Question:
s it true that the exact nature of electrons inside the atom is
not yet known? If this is true, why are students in physics and chemistry
continually shown the model of the atom that depicts electrons as discrete
particles orbiting at various distances from a nucleus without even being told
that this model is completely incorrect?

Replies:
A lot about electrons in atoms is known very well. We know that
electrons are point particles that have a charge, a mass, and an intrinsic
spin. We know the equations that specify the probability of our finding the
electrons if we were to look for them. We know the energies that the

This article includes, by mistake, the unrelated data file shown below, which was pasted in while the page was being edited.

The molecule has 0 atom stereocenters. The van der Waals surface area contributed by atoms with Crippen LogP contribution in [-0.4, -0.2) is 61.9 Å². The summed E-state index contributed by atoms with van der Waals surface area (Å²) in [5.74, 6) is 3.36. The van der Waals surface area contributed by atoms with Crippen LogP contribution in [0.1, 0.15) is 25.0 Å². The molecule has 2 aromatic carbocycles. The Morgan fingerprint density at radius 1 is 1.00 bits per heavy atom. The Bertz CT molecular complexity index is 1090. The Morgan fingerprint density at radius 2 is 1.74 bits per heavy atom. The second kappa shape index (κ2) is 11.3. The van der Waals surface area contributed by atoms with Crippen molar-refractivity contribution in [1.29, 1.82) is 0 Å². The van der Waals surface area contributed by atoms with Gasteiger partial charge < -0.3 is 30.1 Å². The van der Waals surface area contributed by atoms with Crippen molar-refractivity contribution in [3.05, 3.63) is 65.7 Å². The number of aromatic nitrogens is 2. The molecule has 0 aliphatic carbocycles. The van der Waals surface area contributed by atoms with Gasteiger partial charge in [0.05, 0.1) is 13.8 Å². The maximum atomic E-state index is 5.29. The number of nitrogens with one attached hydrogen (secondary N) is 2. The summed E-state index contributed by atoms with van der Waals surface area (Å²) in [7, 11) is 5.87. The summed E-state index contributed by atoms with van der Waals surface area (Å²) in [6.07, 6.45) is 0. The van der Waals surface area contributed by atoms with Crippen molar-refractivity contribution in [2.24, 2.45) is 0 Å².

electrons will have in those states. We cannot find the electrons position
exactly because they are so light that any probe we would use would disrupt
them and destroy our knowledge about where they were. That means that we must
use quantum mechanics which only allows us to find out where it is likely to
find the electrons. Measurements of these probabilities (wave functions) and
energies have been confirmed to great accuracy for simple systems where we can
do the calculations can be done exactly. For more complex systems, we cannot
carry out the calculations quite as accurately, but the results we get are
very accurate and let us make many predictions. We know a lot. The pictures
students see often make it look like we can determine where the particles are
when we cannot, but we can determine the energy and wave function so well that
we really know about all that we can know about such small particles.

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